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The Royal College of Psychiatrists Improving the lives of people with mental illness

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Debt collection and mental health


 

How can banks and debt collection agencies improve the way they work with customers with mental health problems?

Half of UK adults in ‘problem debt’ have a mental disorder. Yet banks and debt collection agencies often find it challenging to work constructively with indebted customers who have mental health problems.

 

Working with 1,270 staff based at nineteen creditor organisations, the Royal College of Psychiatrists conducted the first national survey of how debt collection staff work with such customers. Our research identified what the challenges were, and highlighted the good practice already taking place.

 

In addition, the College also undertook a qualitative research study with creditors and money advisers about the collection and use of medical evidence from health and social care professionals in cases where indebted customers reported a mental health problem.

 

Training for creditors and collectors

Find out more about our elearning and face-to-face training for creditors here.  

 

This has been developed in partnership with the Money Advice Trust and Rethink, and is based upon the fndings of our recent research.

Detailed information

Title: Tackling debt, mental health and financial inclusion.
Funded from 2009 to 2011 by the Friends Provident Foundation.

 

Debt collection report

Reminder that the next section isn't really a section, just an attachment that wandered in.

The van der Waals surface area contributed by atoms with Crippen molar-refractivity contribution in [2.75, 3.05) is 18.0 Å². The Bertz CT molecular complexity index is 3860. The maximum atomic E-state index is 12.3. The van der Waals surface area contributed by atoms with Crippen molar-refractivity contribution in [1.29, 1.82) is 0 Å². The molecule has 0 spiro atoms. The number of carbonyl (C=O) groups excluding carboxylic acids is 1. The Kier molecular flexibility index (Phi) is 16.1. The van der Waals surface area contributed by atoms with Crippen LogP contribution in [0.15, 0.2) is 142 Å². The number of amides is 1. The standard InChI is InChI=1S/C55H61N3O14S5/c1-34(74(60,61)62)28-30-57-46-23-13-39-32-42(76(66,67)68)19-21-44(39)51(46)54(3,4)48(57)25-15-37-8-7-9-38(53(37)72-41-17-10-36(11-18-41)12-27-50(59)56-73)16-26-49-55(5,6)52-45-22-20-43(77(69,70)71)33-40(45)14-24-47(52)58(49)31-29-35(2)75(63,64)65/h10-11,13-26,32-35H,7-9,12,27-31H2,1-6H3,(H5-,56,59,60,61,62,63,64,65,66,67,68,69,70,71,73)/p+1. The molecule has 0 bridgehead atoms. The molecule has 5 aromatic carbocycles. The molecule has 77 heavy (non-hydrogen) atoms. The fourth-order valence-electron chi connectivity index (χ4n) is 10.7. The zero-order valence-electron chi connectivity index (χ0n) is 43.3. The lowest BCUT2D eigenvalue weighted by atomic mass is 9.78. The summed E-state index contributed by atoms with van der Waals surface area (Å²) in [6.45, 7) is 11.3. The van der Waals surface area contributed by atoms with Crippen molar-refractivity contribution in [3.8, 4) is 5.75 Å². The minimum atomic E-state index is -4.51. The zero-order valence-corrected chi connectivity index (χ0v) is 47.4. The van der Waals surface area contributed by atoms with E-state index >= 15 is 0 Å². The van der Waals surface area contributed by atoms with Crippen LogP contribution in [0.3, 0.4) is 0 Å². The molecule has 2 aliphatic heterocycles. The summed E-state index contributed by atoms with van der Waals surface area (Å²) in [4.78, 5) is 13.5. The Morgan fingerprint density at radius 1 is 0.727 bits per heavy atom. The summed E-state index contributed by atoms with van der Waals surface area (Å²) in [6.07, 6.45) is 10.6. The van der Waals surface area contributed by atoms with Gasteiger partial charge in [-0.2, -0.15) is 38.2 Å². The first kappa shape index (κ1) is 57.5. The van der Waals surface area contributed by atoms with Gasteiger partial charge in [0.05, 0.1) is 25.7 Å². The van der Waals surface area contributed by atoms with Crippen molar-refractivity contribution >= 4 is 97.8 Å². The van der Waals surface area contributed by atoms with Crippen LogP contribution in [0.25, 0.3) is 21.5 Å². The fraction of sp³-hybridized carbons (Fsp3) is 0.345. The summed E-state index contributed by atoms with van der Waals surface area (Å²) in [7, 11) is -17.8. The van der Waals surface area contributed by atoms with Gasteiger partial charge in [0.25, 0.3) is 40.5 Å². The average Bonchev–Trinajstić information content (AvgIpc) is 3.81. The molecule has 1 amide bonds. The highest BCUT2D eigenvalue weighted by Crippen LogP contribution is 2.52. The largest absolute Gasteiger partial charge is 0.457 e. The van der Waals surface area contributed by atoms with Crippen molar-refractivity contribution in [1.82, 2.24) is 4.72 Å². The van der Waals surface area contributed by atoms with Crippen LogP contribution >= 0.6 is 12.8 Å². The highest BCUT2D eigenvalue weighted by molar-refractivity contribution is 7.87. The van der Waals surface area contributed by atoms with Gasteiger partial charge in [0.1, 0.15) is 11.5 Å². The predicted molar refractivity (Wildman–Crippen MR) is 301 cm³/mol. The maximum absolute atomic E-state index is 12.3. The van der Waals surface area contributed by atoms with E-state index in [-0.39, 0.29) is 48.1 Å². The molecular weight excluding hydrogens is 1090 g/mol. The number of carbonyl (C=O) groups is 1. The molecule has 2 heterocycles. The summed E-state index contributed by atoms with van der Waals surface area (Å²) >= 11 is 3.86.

Read the reports


 

 

 

 

Outline


National survey

Every 30 seconds, staff working in UK debt collection will have to make a business decision: how best to recover a debt from a customer who says they have a mental health problem. Dealing with these situations can be challenging for frontline staff and the organisations they work in.

 

This research outlines ten changes that can help frontline staff overcome these challenges, allow organisations to collect debt more effectively from this customer group, and also help improve both the financial and mental wellbeing of the customer at a difficult time.

 

Based on research with 1270 frontline staff, in 19 creditor and debt collection organisations, and in association with the major trade membership organisations, the report provides a previously unavailable insight into the challenges and business opportunities facing creditors.

 

Qualitative research

This report presents the findings from research on the use of the Debt and Mental Health Evidence Form (DMHEF).  The DMHEF is a standardised form with seven basic questions which creditors or money advisers can use when:

 

• an individual discloses a mental health problem to a creditor or money adviser;

 

• the individual reports that the mental health problem has negatively impacted on their ability to repay or manage their debts;

 

• creditor or money adviser staff have asked for clarification on how this impact affects their ability to repay or manage their debt;

 

• but unresolved issues, complex circumstances, or doubts remain;

 

• where additional information – or what is usually referred to as medical evidence - from a health or social care professional who knows the customer is needed to decide the action creditors should take;

 

• and where the customer gives their informed consent for such an approach to be made.

 

The DMHEF has been developed by the Royal College of Psychiatrists and the Money Advice Liaison Group (MALG is a forum that brings together creditors and money advisers), in collaboration with creditors, money advice agencies, and health organisations.

 

 

 

 

For further details contact Chris Fitch

 

Return to 'Debt and mental health' main page

 

Health Services Research, Royal College of Psychiatrists, 4th Floor Standon House, 21 Mansell Street, London E1 8AA    

 

 

 

 

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